So far, the Taliban has apparently agreed not to allow ISIS or al Qaeda on Afghan territory. And, naturally enough, it seems prepared to stop the fighting if it gets a deal it likes. So things look OK on two of the four necessary conditions for peace.

The United States has correspondingly indicated a willingness to downsize its military presence over time, and perhaps ultimately end it when conditions are right. But that can’t be done quickly, since we will need to be sure any peace deal is holding, and that extremists are not returning, for some time after any deal. As Trump, long a skeptic of the Afghan mission, has himself recently underscored, we will need a strong intelligence presence in Afghanistan for some time to keep an eye on al Qaeda and ISIS and ensure the deal is sticking — and that implies a certain amount of U.S. military protection for that presence.

But what of that fourth condition — a political deal between the Taliban and the Afghan government? Both the Afghan government and the Taliban want maximum power for themselves, and question the legitimacy of the other. It is doubtful that serious discussions have even begun about how to achieve it.

As retired Army Col. Chris Kolenda and I have previously argued, any acceptable deal will require political power-sharing AND some kind of serious provisions for security for both sides on the ground. Anything else would amount to surrender by one side to the other. That requires a realistic way to preserve the military capabilities of the two sides for a time rather than naively believing they can somehow meld together seamlessly and safely.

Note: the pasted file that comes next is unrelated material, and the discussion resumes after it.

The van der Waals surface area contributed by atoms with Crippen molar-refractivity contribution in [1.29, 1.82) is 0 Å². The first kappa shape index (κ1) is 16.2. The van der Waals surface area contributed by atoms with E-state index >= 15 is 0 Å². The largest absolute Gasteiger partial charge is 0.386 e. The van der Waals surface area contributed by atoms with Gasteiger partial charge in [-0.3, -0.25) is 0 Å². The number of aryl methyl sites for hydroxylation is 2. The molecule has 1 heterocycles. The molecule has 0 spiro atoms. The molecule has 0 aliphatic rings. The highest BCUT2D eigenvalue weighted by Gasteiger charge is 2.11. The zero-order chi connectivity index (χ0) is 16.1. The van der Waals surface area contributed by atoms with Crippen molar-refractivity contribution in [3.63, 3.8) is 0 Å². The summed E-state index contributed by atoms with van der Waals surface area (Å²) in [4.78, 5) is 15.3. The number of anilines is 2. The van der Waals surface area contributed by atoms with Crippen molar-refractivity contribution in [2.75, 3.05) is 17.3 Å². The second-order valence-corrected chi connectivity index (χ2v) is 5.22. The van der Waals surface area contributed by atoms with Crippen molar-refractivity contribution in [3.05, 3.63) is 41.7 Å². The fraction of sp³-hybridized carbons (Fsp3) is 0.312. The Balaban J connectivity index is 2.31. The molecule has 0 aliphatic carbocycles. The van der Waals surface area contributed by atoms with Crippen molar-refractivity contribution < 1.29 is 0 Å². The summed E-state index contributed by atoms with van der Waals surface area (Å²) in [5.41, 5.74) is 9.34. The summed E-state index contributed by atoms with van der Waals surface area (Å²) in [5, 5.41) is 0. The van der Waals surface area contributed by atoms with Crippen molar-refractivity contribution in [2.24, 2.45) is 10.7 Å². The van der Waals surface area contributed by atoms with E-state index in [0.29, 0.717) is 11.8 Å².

What to do? The most promising concept is to begin with a cease-fire of some kind, as was witnessed last summer for several days.

What to do? The most promising concept is to begin with a cease-fire of some kind, as was witnessed last summer for several days, followed by an agreement to tolerate each other’s forces essentially in the positions they now occupy. They would all begin to report to regional commands that had representation from the Taliban, as well as existing Afghan National Defense Security Forces. Over time, in fits and starts, the units could begin to consider undertaking joint patrols, but this could proceed at a pace that was gradual and patient. Perhaps a United Nations peacekeeping operation could monitor such an arrangement to improve trust on all sides.

As for security within cities, where the Afghan police are paramount today, the Taliban political leadership should be allowed small personal protection forces. Over time, as former Taliban are brought into the police and confidence grows, the need for these personal details would decline.

Until these kinds of concepts are agreed to, the only possible deal in Afghanistan will be a bad one — and one America shouldn’t countenance. So far, however, these kinds of ideas are apparently not even being discussed. America's longest war may still begin to wind down on Trump's watch. But alas, probably not just yet.